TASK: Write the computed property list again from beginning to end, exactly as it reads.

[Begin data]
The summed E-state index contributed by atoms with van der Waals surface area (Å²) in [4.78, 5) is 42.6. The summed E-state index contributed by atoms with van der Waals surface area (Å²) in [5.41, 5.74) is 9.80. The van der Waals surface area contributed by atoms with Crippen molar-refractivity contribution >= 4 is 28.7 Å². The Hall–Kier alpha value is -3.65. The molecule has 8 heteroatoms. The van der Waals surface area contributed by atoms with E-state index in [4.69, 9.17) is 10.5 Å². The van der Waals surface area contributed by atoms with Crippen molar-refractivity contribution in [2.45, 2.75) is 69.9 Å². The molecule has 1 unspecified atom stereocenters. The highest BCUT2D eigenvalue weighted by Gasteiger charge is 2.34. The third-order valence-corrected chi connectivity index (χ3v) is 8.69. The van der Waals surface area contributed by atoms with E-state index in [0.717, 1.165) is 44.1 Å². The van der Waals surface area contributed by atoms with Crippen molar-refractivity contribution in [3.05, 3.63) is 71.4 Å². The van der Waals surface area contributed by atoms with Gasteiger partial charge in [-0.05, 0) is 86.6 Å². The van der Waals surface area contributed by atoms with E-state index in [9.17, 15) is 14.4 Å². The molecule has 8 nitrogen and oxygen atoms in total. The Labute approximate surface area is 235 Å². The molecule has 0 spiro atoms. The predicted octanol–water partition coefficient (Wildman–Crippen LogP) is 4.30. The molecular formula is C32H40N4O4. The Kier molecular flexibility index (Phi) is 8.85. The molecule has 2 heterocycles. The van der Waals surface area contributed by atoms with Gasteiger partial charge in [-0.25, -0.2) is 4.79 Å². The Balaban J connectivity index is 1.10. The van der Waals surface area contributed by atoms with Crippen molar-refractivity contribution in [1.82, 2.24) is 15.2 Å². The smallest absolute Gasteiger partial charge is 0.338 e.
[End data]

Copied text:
The summed E-state index contributed by atoms with van der Waals surface area (Å²) in [4.78, 5) is 42.6. The summed E-state index contributed by atoms with van der Waals surface area (Å²) in [5.41, 5.74) is 9.80. The van der Waals surface area contributed by atoms with Crippen molar-refractivity contribution >= 4 is 28.7 Å². The Hall–Kier alpha value is -3.65. The molecule has 8 heteroatoms. The van der Waals surface area contributed by atoms with E-state index in [4.69, 9.17) is 10.5 Å². The van der Waals surface area contributed by atoms with Crippen molar-refractivity contribution in [2.45, 2.75) is 69.9 Å². The molecule has 1 unspecified atom stereocenters. The highest BCUT2D eigenvalue weighted by Gasteiger charge is 2.34. The third-order valence-corrected chi connectivity index (χ3v) is 8.69. The van der Waals surface area contributed by atoms with E-state index in [0.717, 1.165) is 44.1 Å². The van der Waals surface area contributed by atoms with Crippen molar-refractivity contribution in [3.05, 3.63) is 71.4 Å². The van der Waals surface area contributed by atoms with Gasteiger partial charge in [-0.05, 0) is 86.6 Å². The van der Waals surface area contributed by atoms with E-state index in [9.17, 15) is 14.4 Å². The molecule has 8 nitrogen and oxygen atoms in total. The Labute approximate surface area is 235 Å². The molecule has 0 spiro atoms. The predicted octanol–water partition coefficient (Wildman–Crippen LogP) is 4.30. The molecular formula is C32H40N4O4. The Kier molecular flexibility index (Phi) is 8.85. The molecule has 2 heterocycles. The van der Waals surface area contributed by atoms with Gasteiger partial charge in [-0.25, -0.2) is 4.79 Å². The Balaban J connectivity index is 1.10. The van der Waals surface area contributed by atoms with Crippen molar-refractivity contribution in [1.82, 2.24) is 15.2 Å². The smallest absolute Gasteiger partial charge is 0.338 e.